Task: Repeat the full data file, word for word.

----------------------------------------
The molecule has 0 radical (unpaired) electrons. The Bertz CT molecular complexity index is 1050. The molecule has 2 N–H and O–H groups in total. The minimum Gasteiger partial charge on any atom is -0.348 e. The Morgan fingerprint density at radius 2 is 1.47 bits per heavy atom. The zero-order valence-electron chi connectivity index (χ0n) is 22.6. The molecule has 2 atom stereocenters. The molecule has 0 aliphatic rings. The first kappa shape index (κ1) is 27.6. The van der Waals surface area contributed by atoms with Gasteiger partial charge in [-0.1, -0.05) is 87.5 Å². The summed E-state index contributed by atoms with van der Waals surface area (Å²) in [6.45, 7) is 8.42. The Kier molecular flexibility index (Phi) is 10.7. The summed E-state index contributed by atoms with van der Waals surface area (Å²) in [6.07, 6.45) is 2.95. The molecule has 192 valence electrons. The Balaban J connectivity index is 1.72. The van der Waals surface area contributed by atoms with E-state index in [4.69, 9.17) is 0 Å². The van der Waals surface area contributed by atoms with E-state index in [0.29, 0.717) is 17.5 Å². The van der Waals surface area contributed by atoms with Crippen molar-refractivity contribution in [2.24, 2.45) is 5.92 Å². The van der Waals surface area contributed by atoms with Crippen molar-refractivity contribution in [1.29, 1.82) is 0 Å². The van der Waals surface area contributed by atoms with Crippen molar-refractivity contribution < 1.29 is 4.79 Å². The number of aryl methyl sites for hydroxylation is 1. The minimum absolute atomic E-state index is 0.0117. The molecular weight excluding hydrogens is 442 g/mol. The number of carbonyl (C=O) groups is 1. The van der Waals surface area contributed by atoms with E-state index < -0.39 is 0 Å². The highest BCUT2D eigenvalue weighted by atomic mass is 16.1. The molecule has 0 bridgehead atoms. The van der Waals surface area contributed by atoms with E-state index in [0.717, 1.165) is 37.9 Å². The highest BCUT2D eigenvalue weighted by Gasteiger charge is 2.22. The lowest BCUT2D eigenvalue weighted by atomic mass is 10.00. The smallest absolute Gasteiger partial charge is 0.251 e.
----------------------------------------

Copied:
The molecule has 0 radical (unpaired) electrons. The Bertz CT molecular complexity index is 1050. The molecule has 2 N–H and O–H groups in total. The minimum Gasteiger partial charge on any atom is -0.348 e. The Morgan fingerprint density at radius 2 is 1.47 bits per heavy atom. The zero-order valence-electron chi connectivity index (χ0n) is 22.6. The molecule has 2 atom stereocenters. The molecule has 0 aliphatic rings. The first kappa shape index (κ1) is 27.6. The van der Waals surface area contributed by atoms with Gasteiger partial charge in [-0.1, -0.05) is 87.5 Å². The summed E-state index contributed by atoms with van der Waals surface area (Å²) in [6.45, 7) is 8.42. The Kier molecular flexibility index (Phi) is 10.7. The summed E-state index contributed by atoms with van der Waals surface area (Å²) in [6.07, 6.45) is 2.95. The molecule has 192 valence electrons. The Balaban J connectivity index is 1.72. The van der Waals surface area contributed by atoms with E-state index in [4.69, 9.17) is 0 Å². The van der Waals surface area contributed by atoms with E-state index in [0.29, 0.717) is 17.5 Å². The van der Waals surface area contributed by atoms with Crippen molar-refractivity contribution in [2.24, 2.45) is 5.92 Å². The van der Waals surface area contributed by atoms with Crippen molar-refractivity contribution in [1.29, 1.82) is 0 Å². The van der Waals surface area contributed by atoms with Crippen molar-refractivity contribution < 1.29 is 4.79 Å². The number of aryl methyl sites for hydroxylation is 1. The minimum absolute atomic E-state index is 0.0117. The molecular weight excluding hydrogens is 442 g/mol. The number of carbonyl (C=O) groups is 1. The van der Waals surface area contributed by atoms with E-state index < -0.39 is 0 Å². The highest BCUT2D eigenvalue weighted by atomic mass is 16.1. The molecule has 0 bridgehead atoms. The van der Waals surface area contributed by atoms with E-state index in [0.717, 1.165) is 37.9 Å². The highest BCUT2D eigenvalue weighted by Gasteiger charge is 2.22. The lowest BCUT2D eigenvalue weighted by atomic mass is 10.00. The smallest absolute Gasteiger partial charge is 0.251 e.